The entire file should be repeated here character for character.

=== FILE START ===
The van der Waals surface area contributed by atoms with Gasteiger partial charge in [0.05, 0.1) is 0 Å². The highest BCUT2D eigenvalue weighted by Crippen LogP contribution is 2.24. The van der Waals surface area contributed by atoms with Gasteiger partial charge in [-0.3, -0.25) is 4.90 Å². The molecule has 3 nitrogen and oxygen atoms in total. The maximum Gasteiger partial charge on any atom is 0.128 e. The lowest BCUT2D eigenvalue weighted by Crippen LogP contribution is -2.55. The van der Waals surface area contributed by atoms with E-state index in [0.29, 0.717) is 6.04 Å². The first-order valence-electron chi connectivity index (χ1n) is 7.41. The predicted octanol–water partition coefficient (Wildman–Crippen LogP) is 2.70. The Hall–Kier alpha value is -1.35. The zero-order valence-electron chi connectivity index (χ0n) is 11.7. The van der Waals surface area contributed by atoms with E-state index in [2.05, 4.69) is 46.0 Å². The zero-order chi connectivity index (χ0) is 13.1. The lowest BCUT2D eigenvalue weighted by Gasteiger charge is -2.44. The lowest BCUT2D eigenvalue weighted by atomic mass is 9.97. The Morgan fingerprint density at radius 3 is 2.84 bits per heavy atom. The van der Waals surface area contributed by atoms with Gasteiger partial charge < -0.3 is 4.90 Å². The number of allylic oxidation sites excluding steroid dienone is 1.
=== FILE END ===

The van der Waals surface area contributed by atoms with Gasteiger partial charge in [0.05, 0.1) is 0 Å². The highest BCUT2D eigenvalue weighted by Crippen LogP contribution is 2.24. The van der Waals surface area contributed by atoms with Gasteiger partial charge in [-0.3, -0.25) is 4.90 Å². The molecule has 3 nitrogen and oxygen atoms in total. The maximum Gasteiger partial charge on any atom is 0.128 e. The lowest BCUT2D eigenvalue weighted by Crippen LogP contribution is -2.55. The van der Waals surface area contributed by atoms with E-state index in [0.29, 0.717) is 6.04 Å². The first-order valence-electron chi connectivity index (χ1n) is 7.41. The predicted octanol–water partition coefficient (Wildman–Crippen LogP) is 2.70. The Hall–Kier alpha value is -1.35. The zero-order valence-electron chi connectivity index (χ0n) is 11.7. The van der Waals surface area contributed by atoms with E-state index in [2.05, 4.69) is 46.0 Å². The zero-order chi connectivity index (χ0) is 13.1. The lowest BCUT2D eigenvalue weighted by Gasteiger charge is -2.44. The lowest BCUT2D eigenvalue weighted by atomic mass is 9.97. The Morgan fingerprint density at radius 3 is 2.84 bits per heavy atom. The van der Waals surface area contributed by atoms with Gasteiger partial charge < -0.3 is 4.90 Å². The number of allylic oxidation sites excluding steroid dienone is 1.